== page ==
September 8, 2020According to the Federal Aviation Administration’s (FAA) data for fiscal years 1995 through 2018, nine airport owners—also known as “airport sponsors”—lawfully diverted airport revenue amounts ranging from $0 to over $840 million by a sponsor in 1 year. These “grandfathered” airport sponsors are currently exempt from federal requirements to use all airport revenue solely for airport purposes (see figure). Together, these sponsors own 32 airports serving millions of passengers a year. Five of these sponsors are city or state governments, which regularly diverted airport revenue into their general funds for government programs and services. Four of these sponsors are transportation authorities, which diverted varying amounts for various transportation-related purposes, such as supporting maritime ports or transit systems. Three of the transportation authorities also secured bonds using revenue from their various activities, including airport revenue, to finance airport and non-airport assets. Airport Sponsors That Have Reported Grandfathered Revenue Diversion, as of 2018 According to selected stakeholders, a repeal of grandfathered revenue diversion would have complex legal and financial implications for transportation authorities. Transportation authority officials said that a repeal would inherently reduce their flexibility to use revenues across their assets and could lead to a default of their outstanding bonds if airport revenues could no longer be used to service debt; exempting outstanding bonds could alleviate some financial concerns. For city and state government sponsors, a loss in general fund revenue could result in reduced government services, though they said a phased-in repeal could help in planning for lost revenue. In 1982, a federal law was enacted that imposed constraints on the use of airport revenue (e.g., concessions, parking fees, and airlines’ landing fees), prohibiting “diversion” for non-airport purposes in order to ensure use on airport investment and improvement. However, the law exempted “grandfathered” airport sponsors—those with state or local laws providing for such diversion—from this prohibition. Viewpoints vary on whether these airport sponsors should be allowed to continue to lawfully divert revenue. The FAA Reauthorization Act of 2018 provides for GAO to examine grandfathered airport revenue diversion. This report examines: (1) how much revenue has been diverted annually by grandfathered airport sponsors and how these revenues have been used, and (2) selected stakeholders’ perspectives on potential implications of repealing the law allowing revenue diversion. GAO analyzed FAA financial data on grandfathered airports’ revenue diversion for fiscal years 1995 through 2018, all years such data were available. GAO also analyzed relevant documents such as state and local laws, and airport sponsors’ bond documents. GAO interviewed FAA officials and relevant stakeholders, including officials from nine grandfathered airport sponsors and representatives from bond-rating agencies, airline and airport associations, and airlines that serve grandfathered airports that were selected based on those with the greatest passenger traffic. For more information, contact Heather Krause at (202) 512-2834 or email@example.com.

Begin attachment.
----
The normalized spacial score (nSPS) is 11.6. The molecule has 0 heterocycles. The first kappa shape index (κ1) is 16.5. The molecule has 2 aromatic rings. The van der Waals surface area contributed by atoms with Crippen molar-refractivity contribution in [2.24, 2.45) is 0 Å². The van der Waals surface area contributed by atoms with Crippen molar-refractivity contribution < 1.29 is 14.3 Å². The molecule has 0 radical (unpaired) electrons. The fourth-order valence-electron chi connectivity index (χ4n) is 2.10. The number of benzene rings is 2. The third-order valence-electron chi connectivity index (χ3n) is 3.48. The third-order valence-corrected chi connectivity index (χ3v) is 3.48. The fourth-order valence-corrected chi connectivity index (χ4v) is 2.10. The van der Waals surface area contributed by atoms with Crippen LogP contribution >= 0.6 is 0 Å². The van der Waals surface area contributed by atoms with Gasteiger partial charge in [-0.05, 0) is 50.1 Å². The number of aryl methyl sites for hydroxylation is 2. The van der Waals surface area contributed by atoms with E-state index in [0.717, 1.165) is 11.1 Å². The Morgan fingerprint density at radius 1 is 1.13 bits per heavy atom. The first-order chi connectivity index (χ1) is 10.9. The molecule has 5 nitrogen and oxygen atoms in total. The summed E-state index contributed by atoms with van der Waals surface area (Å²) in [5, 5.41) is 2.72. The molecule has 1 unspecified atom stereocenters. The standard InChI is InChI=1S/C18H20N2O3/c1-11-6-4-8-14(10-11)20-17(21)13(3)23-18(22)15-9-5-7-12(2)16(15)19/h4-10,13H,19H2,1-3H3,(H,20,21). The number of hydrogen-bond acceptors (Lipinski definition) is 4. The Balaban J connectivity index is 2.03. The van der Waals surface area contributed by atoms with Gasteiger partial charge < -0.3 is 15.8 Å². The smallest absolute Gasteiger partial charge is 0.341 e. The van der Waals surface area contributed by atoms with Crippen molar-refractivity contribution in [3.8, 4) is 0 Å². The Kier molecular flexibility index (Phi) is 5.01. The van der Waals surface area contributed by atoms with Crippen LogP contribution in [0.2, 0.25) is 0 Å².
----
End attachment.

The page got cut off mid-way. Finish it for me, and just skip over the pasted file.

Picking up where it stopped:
- Federal Lands Snapshot: Hardrock Mining Systems
November 16, 2021This Snapshot draws from a number of GAO reports to describe the systems used to manage mining on federal lands. It also provides examples of the challenges and opportunities for improvement related to managing such mining, particularly in the areas of environmental stewardship, governance and transparency, and administrative resources.
- Secretary Antony J. Blinken Meet and Greet with U.S Mission France Staff
June 25, 2021Antony J. Blinken, [Read More…]
- U.S.-Greenland Technical Engagement on Mining Sector Education and Training
November 23, 2020
- Louisiana Man Indicted for Attempted Murder of a Gay Man and Plot to Kidnap and Murder Other Gay Men
March 18, 2021A Louisiana man was indicted and charged today in federal court in the Western District of Louisiana on six counts, including hate crime, kidnapping, firearm and obstruction charges.
- Financial Audit: Federal Deposit Insurance Corporation Funds’ 2020 and 2019 Financial Statements
February 18, 2021GAO found (1) the financial statements of the Deposit Insurance Fund (DIF) and of the Federal Savings and Loan Insurance Corporation (FSLIC) Resolution Fund (FRF) as of and for the years ended December 31, 2020, and 2019, are presented fairly, in all material respects, in accordance with U.S. generally accepted accounting principles; (2) although internal controls could be improved, the Federal Deposit Insurance Corporation (FDIC) maintained, in all material respects, effective internal control over financial reporting relevant to the DIF and to the FRF as of December 31, 2020; and (3) with respect to the DIF and to the FRF, no reportable instances of noncompliance for 2020 with provisions of applicable laws, regulations, contracts, and grant agreements GAO tested. In commenting on a draft of this report, FDIC stated that it was pleased to receive unmodified opinions on the DIF’s and the FRF’s financial statements. In regard to the significant deficiency in internal control over contract payment review processes, FDIC stated that it began taking steps to address this issue and will work to enhance control activities and expand monitoring capabilities in this area. Further, FDIC stated that it recognizes the essential role a strong internal control program plays in an agency achieving its mission. FDIC added that its commitment to sound financial management has been and will remain a top priority. Section 17 of the Federal Deposit Insurance Act, as amended, requires GAO to audit the financial statements of the DIF and of the FRF annually. In addition, the Government Corporation Control Act requires that FDIC annually prepare and submit audited financial statements to Congress and authorizes GAO to audit the statements. This report responds to these requirements. For more information, contact James R. Dalkin at (202) 512-3133 or firstname.lastname@example.org.